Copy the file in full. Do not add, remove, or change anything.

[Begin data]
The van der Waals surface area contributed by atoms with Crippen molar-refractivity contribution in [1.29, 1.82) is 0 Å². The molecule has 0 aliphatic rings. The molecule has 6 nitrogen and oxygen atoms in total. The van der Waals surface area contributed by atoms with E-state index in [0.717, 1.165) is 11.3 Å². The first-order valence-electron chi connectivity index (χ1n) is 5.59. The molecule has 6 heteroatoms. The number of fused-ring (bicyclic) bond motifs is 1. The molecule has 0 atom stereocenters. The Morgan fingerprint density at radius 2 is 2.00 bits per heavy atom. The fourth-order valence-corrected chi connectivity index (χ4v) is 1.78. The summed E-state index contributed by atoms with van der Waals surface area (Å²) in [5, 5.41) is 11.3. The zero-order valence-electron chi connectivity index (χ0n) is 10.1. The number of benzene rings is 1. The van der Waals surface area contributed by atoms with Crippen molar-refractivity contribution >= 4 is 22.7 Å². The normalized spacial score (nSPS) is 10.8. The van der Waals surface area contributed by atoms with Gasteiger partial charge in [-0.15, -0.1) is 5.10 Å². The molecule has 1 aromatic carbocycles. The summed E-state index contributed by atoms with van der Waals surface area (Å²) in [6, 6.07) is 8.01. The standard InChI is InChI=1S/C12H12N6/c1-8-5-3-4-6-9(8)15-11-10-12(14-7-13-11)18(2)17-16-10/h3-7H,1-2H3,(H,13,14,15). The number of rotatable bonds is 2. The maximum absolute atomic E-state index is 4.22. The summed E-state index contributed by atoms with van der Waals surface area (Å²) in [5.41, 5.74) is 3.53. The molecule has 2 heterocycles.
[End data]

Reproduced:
The van der Waals surface area contributed by atoms with Crippen molar-refractivity contribution in [1.29, 1.82) is 0 Å². The molecule has 0 aliphatic rings. The molecule has 6 nitrogen and oxygen atoms in total. The van der Waals surface area contributed by atoms with E-state index in [0.717, 1.165) is 11.3 Å². The first-order valence-electron chi connectivity index (χ1n) is 5.59. The molecule has 6 heteroatoms. The number of fused-ring (bicyclic) bond motifs is 1. The molecule has 0 atom stereocenters. The Morgan fingerprint density at radius 2 is 2.00 bits per heavy atom. The fourth-order valence-corrected chi connectivity index (χ4v) is 1.78. The summed E-state index contributed by atoms with van der Waals surface area (Å²) in [5, 5.41) is 11.3. The zero-order valence-electron chi connectivity index (χ0n) is 10.1. The number of benzene rings is 1. The van der Waals surface area contributed by atoms with Crippen molar-refractivity contribution >= 4 is 22.7 Å². The normalized spacial score (nSPS) is 10.8. The van der Waals surface area contributed by atoms with Gasteiger partial charge in [-0.15, -0.1) is 5.10 Å². The molecule has 1 aromatic carbocycles. The summed E-state index contributed by atoms with van der Waals surface area (Å²) in [6, 6.07) is 8.01. The standard InChI is InChI=1S/C12H12N6/c1-8-5-3-4-6-9(8)15-11-10-12(14-7-13-11)18(2)17-16-10/h3-7H,1-2H3,(H,13,14,15). The number of rotatable bonds is 2. The maximum absolute atomic E-state index is 4.22. The summed E-state index contributed by atoms with van der Waals surface area (Å²) in [5.41, 5.74) is 3.53. The molecule has 2 heterocycles.